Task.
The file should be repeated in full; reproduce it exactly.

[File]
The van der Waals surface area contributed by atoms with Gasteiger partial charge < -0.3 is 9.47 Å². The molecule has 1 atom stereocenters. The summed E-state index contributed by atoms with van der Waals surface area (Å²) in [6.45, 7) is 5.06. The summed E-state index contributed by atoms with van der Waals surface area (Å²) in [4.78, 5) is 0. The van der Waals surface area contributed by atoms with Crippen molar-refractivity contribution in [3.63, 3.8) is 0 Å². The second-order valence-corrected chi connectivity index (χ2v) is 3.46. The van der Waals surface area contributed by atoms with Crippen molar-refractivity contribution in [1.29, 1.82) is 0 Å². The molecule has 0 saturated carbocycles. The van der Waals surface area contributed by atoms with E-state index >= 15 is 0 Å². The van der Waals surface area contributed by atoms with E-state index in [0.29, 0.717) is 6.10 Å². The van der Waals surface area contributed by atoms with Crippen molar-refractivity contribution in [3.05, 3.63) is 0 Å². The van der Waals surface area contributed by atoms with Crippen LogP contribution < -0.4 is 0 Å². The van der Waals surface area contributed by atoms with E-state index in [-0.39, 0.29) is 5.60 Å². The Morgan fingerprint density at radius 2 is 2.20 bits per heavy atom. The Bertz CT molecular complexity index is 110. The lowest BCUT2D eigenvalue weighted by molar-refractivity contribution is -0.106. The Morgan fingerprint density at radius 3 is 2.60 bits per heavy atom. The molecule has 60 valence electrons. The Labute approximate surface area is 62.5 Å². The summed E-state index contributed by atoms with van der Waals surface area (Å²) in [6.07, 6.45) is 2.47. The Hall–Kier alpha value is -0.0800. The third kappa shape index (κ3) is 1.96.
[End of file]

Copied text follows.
The van der Waals surface area contributed by atoms with Gasteiger partial charge < -0.3 is 9.47 Å². The molecule has 1 atom stereocenters. The summed E-state index contributed by atoms with van der Waals surface area (Å²) in [6.45, 7) is 5.06. The summed E-state index contributed by atoms with van der Waals surface area (Å²) in [4.78, 5) is 0. The van der Waals surface area contributed by atoms with Crippen molar-refractivity contribution in [3.63, 3.8) is 0 Å². The second-order valence-corrected chi connectivity index (χ2v) is 3.46. The van der Waals surface area contributed by atoms with Crippen molar-refractivity contribution in [1.29, 1.82) is 0 Å². The molecule has 0 saturated carbocycles. The van der Waals surface area contributed by atoms with E-state index >= 15 is 0 Å². The van der Waals surface area contributed by atoms with E-state index in [0.29, 0.717) is 6.10 Å². The van der Waals surface area contributed by atoms with Crippen molar-refractivity contribution in [3.05, 3.63) is 0 Å². The van der Waals surface area contributed by atoms with Crippen LogP contribution < -0.4 is 0 Å². The van der Waals surface area contributed by atoms with E-state index in [-0.39, 0.29) is 5.60 Å². The Morgan fingerprint density at radius 2 is 2.20 bits per heavy atom. The Bertz CT molecular complexity index is 110. The lowest BCUT2D eigenvalue weighted by molar-refractivity contribution is -0.106. The Morgan fingerprint density at radius 3 is 2.60 bits per heavy atom. The molecule has 60 valence electrons. The Labute approximate surface area is 62.5 Å². The summed E-state index contributed by atoms with van der Waals surface area (Å²) in [6.07, 6.45) is 2.47. The Hall–Kier alpha value is -0.0800. The third kappa shape index (κ3) is 1.96.